It has taken Julia Bethea two years to get over her daughter's death.
When Staci Moody, 26, died in a Pine Bluff car accident in November of 2006, Bethea didn't know what to do first. She surrounded herself with Moody's items, including the large book collection her daughter had obtained throughout her lifetime.
But staring at the various possessions didn't alleviate her grief. She understood she needed to confront her pain, and when a friend suggested she donate Moody's books to a local project, she decided it was time to let go.
"I had been having a really tough time," she admitted. "We had two great boxes of books not being used and a friend of mine told me about the (Bookcase for Every Child) project."
Because the Conway project donates books to young children, and Moody taught pre-kindergarten, Bethea felt the cause would be one her daughter would support.
"That was her passion ... teaching children," Bethea said. "This was sort of the beginning of the healing process for me. Even though it's been two years, it's just been the beginning by reaching out to others."
Her husband, Mike Bethea, agreed, but said the 100-book donation was largely to deal with her grieving process.
"Mainly, it was up to her. She's having a hard time with the grief and all of this," he said, adding that different members of his family, as well as Moody's friends, also donated books to the cause.
"As far as donating, it seemed like a good thing to do. If Staci were around, she would have loved this."
Jim Davidson, director of the literacy project, said he and other members were pleasantly surprised by the amount of books donated by the couple.
"They showed up before (the banquet) started and had 600 books total," he said, adding that the extra 500 had been collected by friends of Moody who wanted to donate in her memory. "It was quite a sight."
In fact, he said the effort the Betheas made allowed him to continue the project. "Without a doubt, without Julia Bethea bringing those 600 books, we wouldn't have had near as many and probably not enough to fit our needs. You may say God served our needs," he said.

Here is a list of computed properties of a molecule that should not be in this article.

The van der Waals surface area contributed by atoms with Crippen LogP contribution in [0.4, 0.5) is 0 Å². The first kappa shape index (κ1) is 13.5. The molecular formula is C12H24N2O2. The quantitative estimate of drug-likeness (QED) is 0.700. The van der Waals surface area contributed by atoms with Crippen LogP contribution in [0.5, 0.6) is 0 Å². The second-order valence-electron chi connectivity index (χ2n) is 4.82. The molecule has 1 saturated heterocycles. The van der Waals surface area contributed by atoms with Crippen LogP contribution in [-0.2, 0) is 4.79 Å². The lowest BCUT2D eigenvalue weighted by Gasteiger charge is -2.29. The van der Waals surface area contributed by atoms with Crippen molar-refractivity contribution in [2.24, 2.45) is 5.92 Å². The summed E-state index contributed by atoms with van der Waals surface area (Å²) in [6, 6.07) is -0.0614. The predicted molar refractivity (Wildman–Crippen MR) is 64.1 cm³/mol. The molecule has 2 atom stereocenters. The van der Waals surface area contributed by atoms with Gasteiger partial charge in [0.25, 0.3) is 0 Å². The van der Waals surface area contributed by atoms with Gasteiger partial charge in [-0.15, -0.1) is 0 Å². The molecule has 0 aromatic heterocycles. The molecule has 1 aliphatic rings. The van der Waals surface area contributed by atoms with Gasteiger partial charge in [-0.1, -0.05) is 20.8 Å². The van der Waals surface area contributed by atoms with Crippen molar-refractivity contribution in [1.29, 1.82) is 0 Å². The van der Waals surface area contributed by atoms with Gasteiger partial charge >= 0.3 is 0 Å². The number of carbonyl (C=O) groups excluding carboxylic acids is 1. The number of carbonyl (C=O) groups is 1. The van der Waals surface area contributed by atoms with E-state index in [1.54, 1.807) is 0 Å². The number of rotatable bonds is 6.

Remembering her daughter
Bethea said her daughter was committed to children, promoting reading in her jobs at the Cleburne County Head Start program and later in the Little Rock School District. To make her teaching more personal, Moody would read to students from books she enjoyed as a child, she said.
"It was very, very hard for me to let go of her books because I have helped her collect most of them. It was a tough time, but it was something that I know, had she been here, she would have participated in," she said.
Moody grew up reading, her mother said, and continued to nourish that desire as an adult.
"As a child, her very first book she learned to read was called 'I Don't Care.' She read it with a lot of enthusiasm," her mother recalled.
"Even after she was grown, we would read bits and pieces to each other," she said. "She actually lacked one class for her masters."
She remembers her daughter's enthusiasm for life and for reading and hopes these books will encourage that same love in the children who will receive them.
"My daughter was full of life," she said. "I always think it's not the years in a life that counts, it's the life in the years."
If anyone would like to donate to the project, Davidson said books may be brought to the Faulkner County Library in Conway. "Mark the sack or box as 'Conway Bookcase Project,'" he advised.
(Staff writer Jerrica Ryan can be reached by e-mail at email@example.com or by phone at 505-1266. Send us your news at www.thecabin.net/submit)